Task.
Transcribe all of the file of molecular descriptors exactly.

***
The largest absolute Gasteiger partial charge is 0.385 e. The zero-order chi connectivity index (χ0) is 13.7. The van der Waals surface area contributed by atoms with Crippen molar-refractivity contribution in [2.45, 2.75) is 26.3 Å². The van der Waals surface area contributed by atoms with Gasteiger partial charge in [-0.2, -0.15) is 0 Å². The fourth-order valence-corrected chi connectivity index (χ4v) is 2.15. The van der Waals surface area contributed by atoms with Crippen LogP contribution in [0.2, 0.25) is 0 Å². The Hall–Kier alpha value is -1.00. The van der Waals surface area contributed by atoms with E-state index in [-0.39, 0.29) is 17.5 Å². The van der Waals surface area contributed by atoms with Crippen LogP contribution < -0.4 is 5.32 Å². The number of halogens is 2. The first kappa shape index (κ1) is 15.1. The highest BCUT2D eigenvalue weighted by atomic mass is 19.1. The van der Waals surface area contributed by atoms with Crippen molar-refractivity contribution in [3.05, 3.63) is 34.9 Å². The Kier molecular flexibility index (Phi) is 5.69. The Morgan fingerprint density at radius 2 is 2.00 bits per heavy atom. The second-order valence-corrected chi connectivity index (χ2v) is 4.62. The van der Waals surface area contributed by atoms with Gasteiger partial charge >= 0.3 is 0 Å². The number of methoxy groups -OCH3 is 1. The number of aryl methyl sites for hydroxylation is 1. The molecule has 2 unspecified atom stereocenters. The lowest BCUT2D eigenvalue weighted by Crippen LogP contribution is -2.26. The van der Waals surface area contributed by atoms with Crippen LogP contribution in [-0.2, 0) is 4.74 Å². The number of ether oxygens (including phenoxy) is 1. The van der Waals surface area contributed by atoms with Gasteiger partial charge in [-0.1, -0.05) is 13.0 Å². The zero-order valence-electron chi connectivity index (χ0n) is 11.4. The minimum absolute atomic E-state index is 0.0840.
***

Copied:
The largest absolute Gasteiger partial charge is 0.385 e. The zero-order chi connectivity index (χ0) is 13.7. The van der Waals surface area contributed by atoms with Crippen molar-refractivity contribution in [2.45, 2.75) is 26.3 Å². The van der Waals surface area contributed by atoms with Gasteiger partial charge in [-0.2, -0.15) is 0 Å². The fourth-order valence-corrected chi connectivity index (χ4v) is 2.15. The van der Waals surface area contributed by atoms with Crippen LogP contribution in [0.2, 0.25) is 0 Å². The Hall–Kier alpha value is -1.00. The van der Waals surface area contributed by atoms with E-state index in [-0.39, 0.29) is 17.5 Å². The van der Waals surface area contributed by atoms with Crippen LogP contribution < -0.4 is 5.32 Å². The number of halogens is 2. The first kappa shape index (κ1) is 15.1. The highest BCUT2D eigenvalue weighted by atomic mass is 19.1. The van der Waals surface area contributed by atoms with Crippen molar-refractivity contribution in [3.05, 3.63) is 34.9 Å². The Kier molecular flexibility index (Phi) is 5.69. The Morgan fingerprint density at radius 2 is 2.00 bits per heavy atom. The second-order valence-corrected chi connectivity index (χ2v) is 4.62. The van der Waals surface area contributed by atoms with Gasteiger partial charge >= 0.3 is 0 Å². The number of methoxy groups -OCH3 is 1. The number of aryl methyl sites for hydroxylation is 1. The molecule has 2 unspecified atom stereocenters. The lowest BCUT2D eigenvalue weighted by Crippen LogP contribution is -2.26. The van der Waals surface area contributed by atoms with Crippen LogP contribution in [-0.2, 0) is 4.74 Å². The number of ether oxygens (including phenoxy) is 1. The van der Waals surface area contributed by atoms with Gasteiger partial charge in [-0.1, -0.05) is 13.0 Å². The zero-order valence-electron chi connectivity index (χ0n) is 11.4. The minimum absolute atomic E-state index is 0.0840.